Today is Rare Disease Day and Dr. José Luis Millán, a professor in our Sanford Children’s Health Research Center, held a live chat on hypophosphatasia(HPP), a rare, genetic bone disorder similar to rickets. HPP patients’ bones do not mineralize properly. In some cases, a patient’s bones are so soft they can barely be touched without breaking.Dr. Millán has been working for several years with Dr. Michael Whyte, of Shriners Hospitals for Children in St. Louis, and Enobia Pharma to develop an enzyme replacement therapy for HPP. Though still in clinical trials, the treatment has so far shown dramatic results. In some cases, children who probably would not have survived without treatment can now run, jump and develop normally.
In 2008, a young child, known simply as Baby Amy, was flown from her home in Ireland to Winnipeg, Canada to be treated for Infantile Hypophosphatasia (HPP) a horrible – often fatal – disease that makes bones dangerously fragile. The results were striking. On the way to Canada, Baby Amy was transported in an insulated box to prevent her bones from breaking. On the way home, after receiving an enzyme replacement therapy (a drug called ENB-0040), she was healthy enough to be held by her mother. Dr. José Luis Millán, a professor in the Sanford Children’s Health Research Center at Sanford-Burnham had worked closely with ENOBIA Pharma and Dr. Michael P. Whyte of Shriner’s Hospital for Children in St. Louis to create this first-ever treatment for HPP. He was understandably thrilled.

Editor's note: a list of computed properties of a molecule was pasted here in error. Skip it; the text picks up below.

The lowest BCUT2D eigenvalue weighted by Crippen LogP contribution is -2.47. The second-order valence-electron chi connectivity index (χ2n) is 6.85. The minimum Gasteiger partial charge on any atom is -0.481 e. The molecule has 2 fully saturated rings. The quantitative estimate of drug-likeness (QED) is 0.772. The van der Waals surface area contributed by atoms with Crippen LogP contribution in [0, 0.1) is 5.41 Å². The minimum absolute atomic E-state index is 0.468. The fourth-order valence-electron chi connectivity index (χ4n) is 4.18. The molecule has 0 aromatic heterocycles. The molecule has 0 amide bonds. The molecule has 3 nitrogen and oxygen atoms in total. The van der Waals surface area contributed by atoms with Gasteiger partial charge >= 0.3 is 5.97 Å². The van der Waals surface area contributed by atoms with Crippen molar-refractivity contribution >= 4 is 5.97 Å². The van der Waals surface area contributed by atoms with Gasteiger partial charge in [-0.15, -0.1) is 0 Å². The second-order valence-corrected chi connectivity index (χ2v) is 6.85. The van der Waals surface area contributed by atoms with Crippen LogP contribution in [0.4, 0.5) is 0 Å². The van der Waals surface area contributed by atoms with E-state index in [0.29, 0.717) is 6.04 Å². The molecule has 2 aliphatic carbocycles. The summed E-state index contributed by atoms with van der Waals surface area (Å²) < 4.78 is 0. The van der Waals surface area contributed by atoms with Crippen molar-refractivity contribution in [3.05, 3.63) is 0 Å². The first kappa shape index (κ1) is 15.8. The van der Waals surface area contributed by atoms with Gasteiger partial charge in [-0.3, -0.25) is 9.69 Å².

By Claire Attwooll
Recently, Sanford-Burnham hosted our inaugural Rare Disease Symposium, using a unique format in which patients and their families were given a voice—and the scientists were there to listen.
“What we hoped to achieve was to open the lines of communication between researchers, patients, families and advocacy groups,” said symposium organizer Dr. Hudson Freeze. “We can learn so much from these families, and then we can give something back.”
Diseases are classified as “rare” when they affect fewer than 200,000 people in the United States. But there are around 7,000 such disorders, and 30 million Americans are affected. Because of these diseases’ rarity, patients and their families often struggle to find information, and many have started advocacy groups to raise awareness and reach out to other families who need help. These families can be a great help to researchers, having gained personal Ph.D.s in the intricacies of an uncommon disease.